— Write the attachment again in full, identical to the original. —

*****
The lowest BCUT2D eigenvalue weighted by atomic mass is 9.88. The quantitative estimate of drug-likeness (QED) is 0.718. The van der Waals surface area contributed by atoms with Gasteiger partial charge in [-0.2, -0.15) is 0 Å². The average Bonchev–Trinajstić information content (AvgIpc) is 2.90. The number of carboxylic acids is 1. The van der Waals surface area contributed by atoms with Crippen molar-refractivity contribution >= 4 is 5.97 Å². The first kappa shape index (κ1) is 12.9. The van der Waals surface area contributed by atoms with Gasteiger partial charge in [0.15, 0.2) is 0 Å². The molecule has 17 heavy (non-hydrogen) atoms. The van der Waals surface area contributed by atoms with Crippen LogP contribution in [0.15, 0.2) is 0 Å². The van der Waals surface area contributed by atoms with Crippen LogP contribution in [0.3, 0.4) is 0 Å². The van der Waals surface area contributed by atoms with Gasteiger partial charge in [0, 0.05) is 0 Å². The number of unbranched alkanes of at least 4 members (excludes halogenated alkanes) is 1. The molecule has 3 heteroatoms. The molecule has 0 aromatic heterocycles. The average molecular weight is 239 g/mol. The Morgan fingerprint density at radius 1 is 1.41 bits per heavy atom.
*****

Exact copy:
The lowest BCUT2D eigenvalue weighted by atomic mass is 9.88. The quantitative estimate of drug-likeness (QED) is 0.718. The van der Waals surface area contributed by atoms with Gasteiger partial charge in [-0.2, -0.15) is 0 Å². The average Bonchev–Trinajstić information content (AvgIpc) is 2.90. The number of carboxylic acids is 1. The van der Waals surface area contributed by atoms with Crippen molar-refractivity contribution >= 4 is 5.97 Å². The first kappa shape index (κ1) is 12.9. The van der Waals surface area contributed by atoms with Gasteiger partial charge in [0.15, 0.2) is 0 Å². The molecule has 17 heavy (non-hydrogen) atoms. The van der Waals surface area contributed by atoms with Crippen LogP contribution in [0.15, 0.2) is 0 Å². The van der Waals surface area contributed by atoms with Crippen LogP contribution in [0.3, 0.4) is 0 Å². The van der Waals surface area contributed by atoms with Gasteiger partial charge in [0, 0.05) is 0 Å². The number of unbranched alkanes of at least 4 members (excludes halogenated alkanes) is 1. The molecule has 3 heteroatoms. The molecule has 0 aromatic heterocycles. The average molecular weight is 239 g/mol. The Morgan fingerprint density at radius 1 is 1.41 bits per heavy atom.